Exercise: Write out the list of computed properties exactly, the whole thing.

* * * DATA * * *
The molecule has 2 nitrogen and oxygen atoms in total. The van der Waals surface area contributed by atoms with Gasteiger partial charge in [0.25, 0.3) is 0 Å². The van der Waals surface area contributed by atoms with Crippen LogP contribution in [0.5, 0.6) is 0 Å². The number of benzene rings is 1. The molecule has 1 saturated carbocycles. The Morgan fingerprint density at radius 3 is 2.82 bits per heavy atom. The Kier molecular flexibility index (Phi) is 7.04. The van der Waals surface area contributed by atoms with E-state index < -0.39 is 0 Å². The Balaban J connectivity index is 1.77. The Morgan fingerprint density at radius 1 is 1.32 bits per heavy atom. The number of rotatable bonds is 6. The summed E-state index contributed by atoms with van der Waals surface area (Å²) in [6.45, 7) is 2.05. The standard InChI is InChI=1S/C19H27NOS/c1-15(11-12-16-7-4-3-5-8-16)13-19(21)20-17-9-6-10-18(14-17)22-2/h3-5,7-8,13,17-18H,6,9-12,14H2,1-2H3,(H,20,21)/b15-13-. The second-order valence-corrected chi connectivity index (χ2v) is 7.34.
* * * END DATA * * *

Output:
The molecule has 2 nitrogen and oxygen atoms in total. The van der Waals surface area contributed by atoms with Gasteiger partial charge in [0.25, 0.3) is 0 Å². The van der Waals surface area contributed by atoms with Crippen LogP contribution in [0.5, 0.6) is 0 Å². The number of benzene rings is 1. The molecule has 1 saturated carbocycles. The Morgan fingerprint density at radius 3 is 2.82 bits per heavy atom. The Kier molecular flexibility index (Phi) is 7.04. The van der Waals surface area contributed by atoms with E-state index < -0.39 is 0 Å². The Balaban J connectivity index is 1.77. The Morgan fingerprint density at radius 1 is 1.32 bits per heavy atom. The number of rotatable bonds is 6. The summed E-state index contributed by atoms with van der Waals surface area (Å²) in [6.45, 7) is 2.05. The standard InChI is InChI=1S/C19H27NOS/c1-15(11-12-16-7-4-3-5-8-16)13-19(21)20-17-9-6-10-18(14-17)22-2/h3-5,7-8,13,17-18H,6,9-12,14H2,1-2H3,(H,20,21)/b15-13-. The second-order valence-corrected chi connectivity index (χ2v) is 7.34.